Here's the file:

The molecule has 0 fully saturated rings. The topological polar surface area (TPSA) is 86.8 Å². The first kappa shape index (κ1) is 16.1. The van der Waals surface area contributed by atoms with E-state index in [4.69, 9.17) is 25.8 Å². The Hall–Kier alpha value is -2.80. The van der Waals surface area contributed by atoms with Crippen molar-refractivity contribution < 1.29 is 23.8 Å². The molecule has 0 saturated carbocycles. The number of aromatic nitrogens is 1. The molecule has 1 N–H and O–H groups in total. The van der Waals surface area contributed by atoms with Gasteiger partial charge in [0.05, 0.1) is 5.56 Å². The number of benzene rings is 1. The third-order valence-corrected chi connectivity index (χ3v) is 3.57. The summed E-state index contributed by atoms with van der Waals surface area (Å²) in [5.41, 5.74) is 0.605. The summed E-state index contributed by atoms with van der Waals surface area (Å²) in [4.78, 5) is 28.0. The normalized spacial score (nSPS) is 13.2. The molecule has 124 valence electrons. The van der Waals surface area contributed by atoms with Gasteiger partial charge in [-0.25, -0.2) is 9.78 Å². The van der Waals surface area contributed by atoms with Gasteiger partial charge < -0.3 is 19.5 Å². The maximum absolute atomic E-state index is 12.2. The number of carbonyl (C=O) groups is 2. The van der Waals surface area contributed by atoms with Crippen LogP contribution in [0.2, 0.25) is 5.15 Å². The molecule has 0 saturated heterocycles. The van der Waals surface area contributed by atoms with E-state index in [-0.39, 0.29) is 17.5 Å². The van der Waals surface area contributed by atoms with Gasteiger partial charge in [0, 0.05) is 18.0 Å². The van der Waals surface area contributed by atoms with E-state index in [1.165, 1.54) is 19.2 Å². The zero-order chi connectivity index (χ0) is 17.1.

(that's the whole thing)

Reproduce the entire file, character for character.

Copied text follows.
The molecule has 0 fully saturated rings. The topological polar surface area (TPSA) is 86.8 Å². The first kappa shape index (κ1) is 16.1. The van der Waals surface area contributed by atoms with E-state index in [4.69, 9.17) is 25.8 Å². The Hall–Kier alpha value is -2.80. The van der Waals surface area contributed by atoms with Crippen molar-refractivity contribution < 1.29 is 23.8 Å². The molecule has 0 saturated carbocycles. The number of aromatic nitrogens is 1. The molecule has 1 N–H and O–H groups in total. The van der Waals surface area contributed by atoms with Gasteiger partial charge in [0.05, 0.1) is 5.56 Å². The number of benzene rings is 1. The third-order valence-corrected chi connectivity index (χ3v) is 3.57. The summed E-state index contributed by atoms with van der Waals surface area (Å²) in [5.41, 5.74) is 0.605. The summed E-state index contributed by atoms with van der Waals surface area (Å²) in [4.78, 5) is 28.0. The normalized spacial score (nSPS) is 13.2. The molecule has 124 valence electrons. The van der Waals surface area contributed by atoms with Gasteiger partial charge in [-0.25, -0.2) is 9.78 Å². The van der Waals surface area contributed by atoms with Gasteiger partial charge < -0.3 is 19.5 Å². The maximum absolute atomic E-state index is 12.2. The number of carbonyl (C=O) groups is 2. The van der Waals surface area contributed by atoms with Crippen LogP contribution in [0.2, 0.25) is 5.15 Å². The molecule has 0 saturated heterocycles. The van der Waals surface area contributed by atoms with E-state index in [-0.39, 0.29) is 17.5 Å². The van der Waals surface area contributed by atoms with Gasteiger partial charge in [0, 0.05) is 18.0 Å². The van der Waals surface area contributed by atoms with E-state index in [1.165, 1.54) is 19.2 Å². The zero-order chi connectivity index (χ0) is 17.1.